The second quarter of 2012 saw a 61.8 percent increase in the number of small businesses sold. This is the largest spike since mid-2008, according to BizBuySell. The market to buy is there, but what makes a potential buyer consider your business? A lower-risk opportunity will be more interesting to a buyer, and these tips will help your business to be more attractive.
Transparency in the Financials
If you have any hesitation in showing all of your financial data to a potential buyer, then that’s the first place to start. Get your financial people together, let them know you need to open your books to buyers, and point out the areas where you have concerns.
Do you have a large number of receivables on the books that haven’t been collected? Hire an outside firm to collect on those bills. How healthy is your debt-to-income ratio? If it’s 42 percent or higher, your business could be headed for more financial headaches,writes U.S. News Money. Have an accountant or business financial planner look at your debt to see what could be consolidated or resolved quickly.
A small business can find a large portion of their revenue coming from very few customers. This could be seen as a high-risk situation to a buyer. If more than 10 percent of your income comes from one client, look to diversifying, says Small Business Delivered.
In 1954, the company GM Nameplate was founded to create signs to place on equipment throughout Boeing aircrafts. The company grew in revenue, but recognized 100 percent of their revenue from one customer was not a good idea. The revenue fluctuated based on the Boeing demand, so they expanded services to other commercial areas. Today, they still make signs, but for hundreds of different customers and applications.
If the majority of your revenue is coming from a handful of customers, prepare to justify that decision to any buyers who will see this as a high risk. How is it a good thing for them to buy a company that relies heavily on few customers?
How easy will it be for a new owner to take over your business and deliver the same products and services to your customers, without a big impact on the staff, operations and customers? Fox Business News notes this as a risk, because the ideal scenario is the business continues functioning as normal, while the new owner gets up to speed.
Situations that can create this risk include:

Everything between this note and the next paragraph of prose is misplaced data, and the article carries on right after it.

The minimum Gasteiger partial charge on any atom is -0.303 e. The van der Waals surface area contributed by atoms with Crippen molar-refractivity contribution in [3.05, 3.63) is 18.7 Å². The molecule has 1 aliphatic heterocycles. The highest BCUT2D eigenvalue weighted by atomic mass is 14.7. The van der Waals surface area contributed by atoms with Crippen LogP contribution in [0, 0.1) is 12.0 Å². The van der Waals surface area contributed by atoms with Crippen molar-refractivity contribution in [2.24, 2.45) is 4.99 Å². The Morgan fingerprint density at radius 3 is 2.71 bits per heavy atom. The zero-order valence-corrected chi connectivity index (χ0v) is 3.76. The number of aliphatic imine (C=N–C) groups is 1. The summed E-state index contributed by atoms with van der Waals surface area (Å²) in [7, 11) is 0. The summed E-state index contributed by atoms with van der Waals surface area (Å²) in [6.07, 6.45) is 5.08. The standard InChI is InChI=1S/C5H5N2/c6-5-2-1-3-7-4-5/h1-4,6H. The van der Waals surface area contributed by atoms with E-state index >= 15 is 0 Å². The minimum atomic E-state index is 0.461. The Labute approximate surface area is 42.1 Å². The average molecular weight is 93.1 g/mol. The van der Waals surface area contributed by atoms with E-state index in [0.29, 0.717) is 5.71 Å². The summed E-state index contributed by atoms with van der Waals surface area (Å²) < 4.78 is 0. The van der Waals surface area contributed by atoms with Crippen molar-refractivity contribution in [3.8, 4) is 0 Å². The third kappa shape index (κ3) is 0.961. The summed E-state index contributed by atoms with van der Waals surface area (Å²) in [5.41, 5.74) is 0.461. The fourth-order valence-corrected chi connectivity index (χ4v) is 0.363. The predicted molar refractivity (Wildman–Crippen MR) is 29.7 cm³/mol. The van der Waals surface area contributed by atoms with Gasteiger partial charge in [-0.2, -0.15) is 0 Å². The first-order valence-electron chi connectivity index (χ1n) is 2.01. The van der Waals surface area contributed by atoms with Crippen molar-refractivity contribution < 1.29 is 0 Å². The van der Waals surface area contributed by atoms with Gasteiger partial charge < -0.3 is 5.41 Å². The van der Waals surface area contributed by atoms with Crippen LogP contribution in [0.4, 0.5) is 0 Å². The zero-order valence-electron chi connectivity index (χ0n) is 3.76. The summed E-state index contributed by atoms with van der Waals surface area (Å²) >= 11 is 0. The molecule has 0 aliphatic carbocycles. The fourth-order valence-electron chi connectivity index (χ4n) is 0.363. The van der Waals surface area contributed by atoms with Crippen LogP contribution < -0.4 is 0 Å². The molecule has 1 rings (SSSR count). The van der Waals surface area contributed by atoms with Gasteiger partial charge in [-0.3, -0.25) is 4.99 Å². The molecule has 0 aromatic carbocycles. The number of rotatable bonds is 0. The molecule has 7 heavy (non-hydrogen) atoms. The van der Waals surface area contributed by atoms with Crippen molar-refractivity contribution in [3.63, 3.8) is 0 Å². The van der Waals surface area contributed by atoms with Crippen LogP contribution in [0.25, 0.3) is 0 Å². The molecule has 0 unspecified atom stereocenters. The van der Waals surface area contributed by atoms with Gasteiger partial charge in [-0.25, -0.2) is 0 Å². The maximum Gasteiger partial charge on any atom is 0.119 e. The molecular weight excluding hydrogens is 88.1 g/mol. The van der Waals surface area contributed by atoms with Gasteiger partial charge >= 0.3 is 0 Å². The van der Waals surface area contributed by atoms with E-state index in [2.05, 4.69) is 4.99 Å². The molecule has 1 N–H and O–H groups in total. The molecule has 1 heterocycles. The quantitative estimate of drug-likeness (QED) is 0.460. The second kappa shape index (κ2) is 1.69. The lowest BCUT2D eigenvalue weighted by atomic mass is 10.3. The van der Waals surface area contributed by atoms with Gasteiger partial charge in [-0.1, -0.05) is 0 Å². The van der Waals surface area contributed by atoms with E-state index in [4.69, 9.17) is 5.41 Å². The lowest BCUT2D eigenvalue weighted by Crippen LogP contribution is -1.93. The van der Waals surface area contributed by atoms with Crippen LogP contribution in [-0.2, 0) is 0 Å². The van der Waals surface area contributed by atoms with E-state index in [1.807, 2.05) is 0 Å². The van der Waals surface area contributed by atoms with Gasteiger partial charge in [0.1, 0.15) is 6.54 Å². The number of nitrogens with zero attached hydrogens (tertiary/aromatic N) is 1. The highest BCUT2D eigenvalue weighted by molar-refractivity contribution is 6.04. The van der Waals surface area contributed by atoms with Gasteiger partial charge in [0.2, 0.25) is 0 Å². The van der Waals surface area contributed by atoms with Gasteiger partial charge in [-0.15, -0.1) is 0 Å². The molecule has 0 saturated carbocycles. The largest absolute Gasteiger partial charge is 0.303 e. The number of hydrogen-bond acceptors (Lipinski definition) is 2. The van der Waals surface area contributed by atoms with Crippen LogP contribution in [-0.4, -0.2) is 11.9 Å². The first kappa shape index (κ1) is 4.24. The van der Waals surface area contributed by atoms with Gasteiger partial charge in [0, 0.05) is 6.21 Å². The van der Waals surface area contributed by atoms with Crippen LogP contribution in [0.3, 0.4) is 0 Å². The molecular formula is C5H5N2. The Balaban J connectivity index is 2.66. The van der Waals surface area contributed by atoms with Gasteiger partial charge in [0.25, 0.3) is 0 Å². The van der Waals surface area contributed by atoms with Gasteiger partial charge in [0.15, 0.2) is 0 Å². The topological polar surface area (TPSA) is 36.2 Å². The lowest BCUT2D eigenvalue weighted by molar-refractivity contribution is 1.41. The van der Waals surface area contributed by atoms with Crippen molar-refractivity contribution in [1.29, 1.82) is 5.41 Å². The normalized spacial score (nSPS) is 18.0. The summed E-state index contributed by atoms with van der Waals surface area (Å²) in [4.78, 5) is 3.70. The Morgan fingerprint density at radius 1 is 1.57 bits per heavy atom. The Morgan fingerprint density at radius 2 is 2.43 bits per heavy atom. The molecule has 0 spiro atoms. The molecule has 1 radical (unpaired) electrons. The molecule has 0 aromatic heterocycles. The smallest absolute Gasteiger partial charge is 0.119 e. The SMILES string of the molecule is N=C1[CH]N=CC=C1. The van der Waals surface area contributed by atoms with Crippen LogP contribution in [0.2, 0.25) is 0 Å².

- Poorly documented operations procedures
- Departments that run on “tribal” knowledge, where much is not written down
- Positions that have been long held by one person who may have sole knowledge of that area
Have all of the procedures used in your business documented. Shuffle staff through various positions, so they don’t become reliant on one person. Be prepared to pass on good instructions to a new owner, so they can pick up where you left off.
Be Ready With All of the Answers
Every business has risks, so sometimes the best thing you can do is be open about those areas with a potential buyer. They will decide for themselves if they can absorb the risks. Inc. suggests buyers ask some of the following questions, and you’ll need good answers so the buyer isn’t scared away:
- Has the business ever been the target of identity theft or employment fraud? If so, what steps did you take afterward to protect the company’s assets?
- What easements or right of ways exist that affect the business?
- What federal or local government regulation has the company been in violation of? What plans were put in place to get back into compliance?
- What hazardous substances are in or near the company, and how are they being monitored and controlled?
These risks may have minimal impact on the purchase decision of a buyer if they have all been managed well. Showing evidence to the buyer you’ve been addressing these risks gives the buyer more confidence that the business is a good investment.
Words by Paul Beebe. Paul is a Northwestern graduate with degrees in information science and web design. He recently quit his day job to get his own technology company up and running, and he hopes blogging will pay the bills in the meantime.